3. Jackson doesn’t sign an offer sheet, returns to the Ravens and plays out the franchise tag: The quarterback would continue to bet on himself and hope to increase his value over the next year. If the Ravens choose, they can franchise him again in 2024 for $38.9 million. It’s conceivable Jackson won’t be a true free agent until the 2025 offseason when he’s 28 years old. While he’d still be in the prime of his career, Jackson might not hit his most lucrative market value until then.

4. Jackson recognizes the deal he’s seeking isn’t out there, reduces his price point and signs an extension with the Ravens: If the second scenario would be a reward for Jackson’s patience, this would be a reward for Baltimore’s hard line.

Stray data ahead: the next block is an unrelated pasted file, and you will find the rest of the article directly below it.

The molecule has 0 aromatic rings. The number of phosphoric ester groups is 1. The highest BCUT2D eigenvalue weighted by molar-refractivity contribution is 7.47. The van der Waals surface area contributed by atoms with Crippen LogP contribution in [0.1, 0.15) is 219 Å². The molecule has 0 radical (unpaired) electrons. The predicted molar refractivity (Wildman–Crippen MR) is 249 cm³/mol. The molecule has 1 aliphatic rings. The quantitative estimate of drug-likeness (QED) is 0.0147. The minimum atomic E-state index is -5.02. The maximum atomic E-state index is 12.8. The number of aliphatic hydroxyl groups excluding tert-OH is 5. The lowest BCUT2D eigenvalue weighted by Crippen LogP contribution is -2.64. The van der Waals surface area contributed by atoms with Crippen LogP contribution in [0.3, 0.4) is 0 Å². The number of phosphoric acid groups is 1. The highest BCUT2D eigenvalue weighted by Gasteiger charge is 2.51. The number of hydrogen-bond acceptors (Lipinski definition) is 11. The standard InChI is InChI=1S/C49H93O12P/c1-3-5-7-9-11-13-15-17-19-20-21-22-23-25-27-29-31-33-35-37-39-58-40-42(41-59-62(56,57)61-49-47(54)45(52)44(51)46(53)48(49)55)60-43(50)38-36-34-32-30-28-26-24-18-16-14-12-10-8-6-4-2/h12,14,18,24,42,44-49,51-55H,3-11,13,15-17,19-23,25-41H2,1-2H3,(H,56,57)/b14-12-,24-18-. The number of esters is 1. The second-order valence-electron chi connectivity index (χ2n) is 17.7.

5. Jackson signs the tag and orchestrates a hold-in to pressure the Ravens into an extension or trade: Holdouts have become too expensive with the $50,000 daily fines, and players appear to be more reluctant to go the Le’Veon Bell route in choosing not to sign the tag. So a hold-in could put pressure on the Ravens to resolve the situation in one way or another.

NFL free agency: Best, worst signings for every team since 2018 - Jamison Hensley

Baltimore Ravens

Best signing: Mark Ingram II, RB, 2019

There was a lot of fretting from the Ravens’ fan base in 2019 when Baltimore signed Ingram instead of Le’Veon Bell. But Ingram became an integral cog and leader for the NFL’s highest-scoring offense, setting the tone with his physical and explosive running. After signing a modest three-year, $15 million deal, he ran for 1,018 yards, tied a franchise single-season record with 15 total touchdowns and coined the team’s mantra “Big Truss.” Not bad for someone who wasn’t among the 10 highest-paid running backs that season.

Worst signing: Earl Thomas III, S, 2019